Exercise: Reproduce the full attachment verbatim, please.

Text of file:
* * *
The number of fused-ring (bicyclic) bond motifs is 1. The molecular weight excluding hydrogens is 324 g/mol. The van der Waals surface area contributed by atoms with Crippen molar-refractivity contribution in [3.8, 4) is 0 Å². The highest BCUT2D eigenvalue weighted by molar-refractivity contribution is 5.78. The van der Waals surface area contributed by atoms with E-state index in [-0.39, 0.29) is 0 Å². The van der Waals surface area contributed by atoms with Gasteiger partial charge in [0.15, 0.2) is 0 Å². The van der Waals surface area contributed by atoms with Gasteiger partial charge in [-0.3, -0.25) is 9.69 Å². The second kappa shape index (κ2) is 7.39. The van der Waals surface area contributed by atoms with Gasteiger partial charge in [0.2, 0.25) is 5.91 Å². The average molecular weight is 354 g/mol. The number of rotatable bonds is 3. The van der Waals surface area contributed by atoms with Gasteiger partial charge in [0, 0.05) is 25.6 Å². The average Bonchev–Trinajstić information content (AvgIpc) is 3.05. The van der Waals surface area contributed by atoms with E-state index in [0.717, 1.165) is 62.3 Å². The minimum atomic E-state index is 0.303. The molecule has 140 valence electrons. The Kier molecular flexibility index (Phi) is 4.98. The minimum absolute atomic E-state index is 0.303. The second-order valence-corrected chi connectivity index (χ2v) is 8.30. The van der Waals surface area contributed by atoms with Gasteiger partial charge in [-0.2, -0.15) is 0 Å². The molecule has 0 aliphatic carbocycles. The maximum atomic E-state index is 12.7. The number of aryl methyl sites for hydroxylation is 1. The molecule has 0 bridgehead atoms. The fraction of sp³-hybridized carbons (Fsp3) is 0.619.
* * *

The number of fused-ring (bicyclic) bond motifs is 1. The molecular weight excluding hydrogens is 324 g/mol. The van der Waals surface area contributed by atoms with Crippen molar-refractivity contribution in [3.8, 4) is 0 Å². The highest BCUT2D eigenvalue weighted by molar-refractivity contribution is 5.78. The van der Waals surface area contributed by atoms with E-state index in [-0.39, 0.29) is 0 Å². The van der Waals surface area contributed by atoms with Gasteiger partial charge in [0.15, 0.2) is 0 Å². The van der Waals surface area contributed by atoms with Gasteiger partial charge in [-0.3, -0.25) is 9.69 Å². The second kappa shape index (κ2) is 7.39. The van der Waals surface area contributed by atoms with Gasteiger partial charge in [0.2, 0.25) is 5.91 Å². The average molecular weight is 354 g/mol. The number of rotatable bonds is 3. The van der Waals surface area contributed by atoms with Gasteiger partial charge in [0, 0.05) is 25.6 Å². The average Bonchev–Trinajstić information content (AvgIpc) is 3.05. The van der Waals surface area contributed by atoms with E-state index in [0.717, 1.165) is 62.3 Å². The minimum atomic E-state index is 0.303. The molecule has 140 valence electrons. The Kier molecular flexibility index (Phi) is 4.98. The minimum absolute atomic E-state index is 0.303. The second-order valence-corrected chi connectivity index (χ2v) is 8.30. The van der Waals surface area contributed by atoms with Gasteiger partial charge in [-0.2, -0.15) is 0 Å². The molecule has 0 aliphatic carbocycles. The maximum atomic E-state index is 12.7. The number of aryl methyl sites for hydroxylation is 1. The molecule has 0 bridgehead atoms. The fraction of sp³-hybridized carbons (Fsp3) is 0.619.